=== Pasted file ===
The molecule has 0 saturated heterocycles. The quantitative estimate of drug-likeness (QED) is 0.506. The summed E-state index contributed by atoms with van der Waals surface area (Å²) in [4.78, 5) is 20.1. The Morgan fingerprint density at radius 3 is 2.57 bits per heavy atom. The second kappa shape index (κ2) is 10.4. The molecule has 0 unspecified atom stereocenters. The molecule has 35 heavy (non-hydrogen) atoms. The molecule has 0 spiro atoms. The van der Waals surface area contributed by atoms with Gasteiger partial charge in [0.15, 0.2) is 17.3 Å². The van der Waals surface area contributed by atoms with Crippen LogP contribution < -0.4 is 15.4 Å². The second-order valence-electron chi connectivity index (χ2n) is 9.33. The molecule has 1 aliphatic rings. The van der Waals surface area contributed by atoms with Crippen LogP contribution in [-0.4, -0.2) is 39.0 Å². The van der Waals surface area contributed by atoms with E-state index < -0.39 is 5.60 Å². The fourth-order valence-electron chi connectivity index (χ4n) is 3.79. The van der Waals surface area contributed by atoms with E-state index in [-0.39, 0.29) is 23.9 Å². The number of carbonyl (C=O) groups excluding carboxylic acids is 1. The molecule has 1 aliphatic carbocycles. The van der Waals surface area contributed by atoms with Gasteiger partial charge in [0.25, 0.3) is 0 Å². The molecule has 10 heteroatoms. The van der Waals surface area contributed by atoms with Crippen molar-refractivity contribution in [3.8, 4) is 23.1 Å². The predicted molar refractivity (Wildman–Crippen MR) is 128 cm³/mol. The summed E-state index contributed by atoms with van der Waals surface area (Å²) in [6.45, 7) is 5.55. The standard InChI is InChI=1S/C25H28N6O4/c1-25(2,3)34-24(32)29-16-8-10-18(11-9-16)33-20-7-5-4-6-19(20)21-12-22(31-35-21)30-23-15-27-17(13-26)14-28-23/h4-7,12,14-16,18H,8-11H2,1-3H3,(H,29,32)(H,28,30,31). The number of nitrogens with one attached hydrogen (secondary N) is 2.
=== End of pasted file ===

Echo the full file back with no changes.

The molecule has 0 saturated heterocycles. The quantitative estimate of drug-likeness (QED) is 0.506. The summed E-state index contributed by atoms with van der Waals surface area (Å²) in [4.78, 5) is 20.1. The Morgan fingerprint density at radius 3 is 2.57 bits per heavy atom. The second kappa shape index (κ2) is 10.4. The molecule has 0 unspecified atom stereocenters. The molecule has 35 heavy (non-hydrogen) atoms. The molecule has 0 spiro atoms. The van der Waals surface area contributed by atoms with Gasteiger partial charge in [0.15, 0.2) is 17.3 Å². The van der Waals surface area contributed by atoms with Crippen LogP contribution < -0.4 is 15.4 Å². The second-order valence-electron chi connectivity index (χ2n) is 9.33. The molecule has 1 aliphatic rings. The van der Waals surface area contributed by atoms with Crippen LogP contribution in [-0.4, -0.2) is 39.0 Å². The van der Waals surface area contributed by atoms with E-state index < -0.39 is 5.60 Å². The fourth-order valence-electron chi connectivity index (χ4n) is 3.79. The van der Waals surface area contributed by atoms with E-state index in [-0.39, 0.29) is 23.9 Å². The number of carbonyl (C=O) groups excluding carboxylic acids is 1. The molecule has 1 aliphatic carbocycles. The van der Waals surface area contributed by atoms with Gasteiger partial charge in [0.25, 0.3) is 0 Å². The molecule has 10 heteroatoms. The van der Waals surface area contributed by atoms with Crippen molar-refractivity contribution in [3.8, 4) is 23.1 Å². The predicted molar refractivity (Wildman–Crippen MR) is 128 cm³/mol. The summed E-state index contributed by atoms with van der Waals surface area (Å²) in [6.45, 7) is 5.55. The standard InChI is InChI=1S/C25H28N6O4/c1-25(2,3)34-24(32)29-16-8-10-18(11-9-16)33-20-7-5-4-6-19(20)21-12-22(31-35-21)30-23-15-27-17(13-26)14-28-23/h4-7,12,14-16,18H,8-11H2,1-3H3,(H,29,32)(H,28,30,31). The number of nitrogens with one attached hydrogen (secondary N) is 2.